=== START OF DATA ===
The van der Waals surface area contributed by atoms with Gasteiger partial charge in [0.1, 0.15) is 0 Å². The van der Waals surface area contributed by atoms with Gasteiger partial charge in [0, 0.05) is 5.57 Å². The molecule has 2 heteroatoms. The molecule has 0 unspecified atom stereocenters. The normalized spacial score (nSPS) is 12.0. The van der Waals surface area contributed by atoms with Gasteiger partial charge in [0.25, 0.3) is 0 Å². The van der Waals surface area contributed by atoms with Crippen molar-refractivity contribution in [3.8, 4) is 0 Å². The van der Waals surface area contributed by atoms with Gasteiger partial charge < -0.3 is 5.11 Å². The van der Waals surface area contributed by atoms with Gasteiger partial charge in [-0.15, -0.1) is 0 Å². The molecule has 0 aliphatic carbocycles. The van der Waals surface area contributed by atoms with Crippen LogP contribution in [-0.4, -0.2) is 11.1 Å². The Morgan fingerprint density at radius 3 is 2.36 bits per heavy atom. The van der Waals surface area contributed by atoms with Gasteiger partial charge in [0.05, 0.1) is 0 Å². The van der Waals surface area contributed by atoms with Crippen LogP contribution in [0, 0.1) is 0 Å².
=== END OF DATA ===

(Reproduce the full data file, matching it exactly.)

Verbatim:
The van der Waals surface area contributed by atoms with Gasteiger partial charge in [0.1, 0.15) is 0 Å². The van der Waals surface area contributed by atoms with Gasteiger partial charge in [0, 0.05) is 5.57 Å². The molecule has 2 heteroatoms. The molecule has 0 unspecified atom stereocenters. The normalized spacial score (nSPS) is 12.0. The van der Waals surface area contributed by atoms with Gasteiger partial charge in [0.25, 0.3) is 0 Å². The van der Waals surface area contributed by atoms with Crippen molar-refractivity contribution in [3.8, 4) is 0 Å². The van der Waals surface area contributed by atoms with Gasteiger partial charge < -0.3 is 5.11 Å². The van der Waals surface area contributed by atoms with Gasteiger partial charge in [-0.15, -0.1) is 0 Å². The molecule has 0 aliphatic carbocycles. The van der Waals surface area contributed by atoms with Crippen LogP contribution in [-0.4, -0.2) is 11.1 Å². The Morgan fingerprint density at radius 3 is 2.36 bits per heavy atom. The van der Waals surface area contributed by atoms with Gasteiger partial charge in [0.05, 0.1) is 0 Å². The van der Waals surface area contributed by atoms with Crippen LogP contribution in [0, 0.1) is 0 Å².